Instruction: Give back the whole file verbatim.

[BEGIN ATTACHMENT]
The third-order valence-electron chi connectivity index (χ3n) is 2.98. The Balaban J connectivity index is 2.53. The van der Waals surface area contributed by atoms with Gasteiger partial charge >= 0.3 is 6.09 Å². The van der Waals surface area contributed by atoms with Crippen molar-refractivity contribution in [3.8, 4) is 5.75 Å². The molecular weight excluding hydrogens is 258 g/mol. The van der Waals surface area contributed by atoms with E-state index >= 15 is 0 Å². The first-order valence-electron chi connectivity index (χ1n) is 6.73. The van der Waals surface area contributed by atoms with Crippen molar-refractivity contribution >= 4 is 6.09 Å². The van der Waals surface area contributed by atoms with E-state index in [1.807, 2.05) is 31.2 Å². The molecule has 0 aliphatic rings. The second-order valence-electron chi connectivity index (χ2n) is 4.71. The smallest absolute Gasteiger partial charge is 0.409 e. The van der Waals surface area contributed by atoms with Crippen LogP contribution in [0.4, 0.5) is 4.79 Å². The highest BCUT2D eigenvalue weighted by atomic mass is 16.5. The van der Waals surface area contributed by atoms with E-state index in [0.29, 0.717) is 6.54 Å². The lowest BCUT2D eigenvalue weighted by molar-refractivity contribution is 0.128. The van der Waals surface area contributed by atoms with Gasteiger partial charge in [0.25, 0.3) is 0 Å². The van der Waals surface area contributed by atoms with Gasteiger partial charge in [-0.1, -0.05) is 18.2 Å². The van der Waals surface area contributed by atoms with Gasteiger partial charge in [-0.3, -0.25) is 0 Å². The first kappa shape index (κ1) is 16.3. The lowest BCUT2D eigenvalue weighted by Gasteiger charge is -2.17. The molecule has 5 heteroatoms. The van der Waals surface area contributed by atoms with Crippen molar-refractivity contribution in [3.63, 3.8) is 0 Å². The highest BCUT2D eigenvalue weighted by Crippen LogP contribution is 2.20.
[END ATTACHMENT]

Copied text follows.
The third-order valence-electron chi connectivity index (χ3n) is 2.98. The Balaban J connectivity index is 2.53. The van der Waals surface area contributed by atoms with Gasteiger partial charge >= 0.3 is 6.09 Å². The van der Waals surface area contributed by atoms with Crippen molar-refractivity contribution in [3.8, 4) is 5.75 Å². The molecular weight excluding hydrogens is 258 g/mol. The van der Waals surface area contributed by atoms with E-state index >= 15 is 0 Å². The first-order valence-electron chi connectivity index (χ1n) is 6.73. The van der Waals surface area contributed by atoms with Crippen molar-refractivity contribution >= 4 is 6.09 Å². The van der Waals surface area contributed by atoms with E-state index in [1.807, 2.05) is 31.2 Å². The molecule has 0 aliphatic rings. The second-order valence-electron chi connectivity index (χ2n) is 4.71. The smallest absolute Gasteiger partial charge is 0.409 e. The van der Waals surface area contributed by atoms with Crippen LogP contribution in [0.4, 0.5) is 4.79 Å². The highest BCUT2D eigenvalue weighted by atomic mass is 16.5. The van der Waals surface area contributed by atoms with E-state index in [0.29, 0.717) is 6.54 Å². The lowest BCUT2D eigenvalue weighted by molar-refractivity contribution is 0.128. The van der Waals surface area contributed by atoms with Gasteiger partial charge in [0.25, 0.3) is 0 Å². The van der Waals surface area contributed by atoms with Gasteiger partial charge in [-0.1, -0.05) is 18.2 Å². The van der Waals surface area contributed by atoms with Gasteiger partial charge in [-0.3, -0.25) is 0 Å². The first kappa shape index (κ1) is 16.3. The lowest BCUT2D eigenvalue weighted by Gasteiger charge is -2.17. The molecule has 5 heteroatoms. The van der Waals surface area contributed by atoms with Crippen molar-refractivity contribution in [3.63, 3.8) is 0 Å². The highest BCUT2D eigenvalue weighted by Crippen LogP contribution is 2.20.